Some people, wanting to show respect for parents, always capitalize any form of mom or dad.
Regardless of our desire to demonstrate that we respect and cherish our parents, there are times to capitalize and times to use lower case. Here is a simple guideline:
If a parent’s name could logically be substituted for mom or dad in your phrasing, use capitals. If not, use lower case.
I told Mom I’d be home by midnight.
I told Jean I’d be home by midnight.
I told my Jean I’d be home by midnight.
I told my mom I’d be home by midnight.
If Dad wants me to practice driving, I’m ready to go.
If Frank wants me to practice driving, I’m ready to go.
If my Frank wants me to practice driving, I’m ready to go.
If my dad wants me to practice driving, I’m ready to go.
I hope everyone expresses appreciation to parents not just on these special holidays, but throughout the year. Conveying gratitude to your mom and dad is a message that always is appropriate and appreciated.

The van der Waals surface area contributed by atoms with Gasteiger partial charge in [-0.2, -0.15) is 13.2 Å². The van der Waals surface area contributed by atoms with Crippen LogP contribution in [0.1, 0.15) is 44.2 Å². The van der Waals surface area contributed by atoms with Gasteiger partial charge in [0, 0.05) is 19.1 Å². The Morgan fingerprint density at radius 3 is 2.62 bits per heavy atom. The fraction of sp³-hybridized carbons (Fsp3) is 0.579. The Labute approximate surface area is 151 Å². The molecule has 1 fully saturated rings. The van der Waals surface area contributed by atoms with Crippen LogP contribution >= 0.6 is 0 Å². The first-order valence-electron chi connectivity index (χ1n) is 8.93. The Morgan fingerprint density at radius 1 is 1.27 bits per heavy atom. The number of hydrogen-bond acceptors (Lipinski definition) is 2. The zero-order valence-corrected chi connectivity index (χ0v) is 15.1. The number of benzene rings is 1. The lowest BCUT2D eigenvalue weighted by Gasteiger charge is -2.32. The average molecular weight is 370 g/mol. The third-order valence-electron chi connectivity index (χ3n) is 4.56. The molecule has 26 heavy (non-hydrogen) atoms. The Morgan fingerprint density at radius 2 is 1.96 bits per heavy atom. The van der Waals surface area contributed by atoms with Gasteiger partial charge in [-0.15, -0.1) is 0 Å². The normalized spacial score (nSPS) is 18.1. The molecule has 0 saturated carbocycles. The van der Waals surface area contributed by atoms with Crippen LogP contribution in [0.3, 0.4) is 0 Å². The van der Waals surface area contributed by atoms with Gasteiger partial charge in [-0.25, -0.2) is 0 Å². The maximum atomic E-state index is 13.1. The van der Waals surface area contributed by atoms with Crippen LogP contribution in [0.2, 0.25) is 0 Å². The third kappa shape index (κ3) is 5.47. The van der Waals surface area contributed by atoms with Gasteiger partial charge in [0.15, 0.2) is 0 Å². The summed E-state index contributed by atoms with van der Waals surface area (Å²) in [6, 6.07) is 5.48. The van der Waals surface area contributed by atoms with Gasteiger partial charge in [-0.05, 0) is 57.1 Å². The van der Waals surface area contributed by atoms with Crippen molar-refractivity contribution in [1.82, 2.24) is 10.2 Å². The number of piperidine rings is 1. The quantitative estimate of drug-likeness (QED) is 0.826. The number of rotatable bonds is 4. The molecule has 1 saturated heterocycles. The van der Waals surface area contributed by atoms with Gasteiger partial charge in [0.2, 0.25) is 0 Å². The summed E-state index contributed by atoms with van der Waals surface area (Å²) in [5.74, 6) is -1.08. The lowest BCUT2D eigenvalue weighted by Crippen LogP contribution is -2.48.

This capitalization guideline applies to relatives as well. Consider these examples for grandparents, aunts, uncles and cousins. You capitalize the word when it is used as a title that appears just before the person’s name:
My grandma and grandpa just arrived.
Grandma and Grandpa just arrived.
Grandma Joyce and Grandpa Jim just arrived.
His aunt and uncle live nearby.
His Aunt Becky and Uncle Josh live nearby.
I intend to call my cousin in Houston.
I intend to call Cousin Aaron in Houston.
Follow Me: LinkedIn Twitter G+
Latest posts by Kathy Watson (see all)
- Mind Your Grammar (& Visuals) With New Staff Intros - May 23, 2017
- Verbal Tic ‘So’ Considered Annoying, Overused - May 16, 2017
- Pre-existing or Preexisting, Health Care or Healthcare: Which Is Right? - May 9, 2017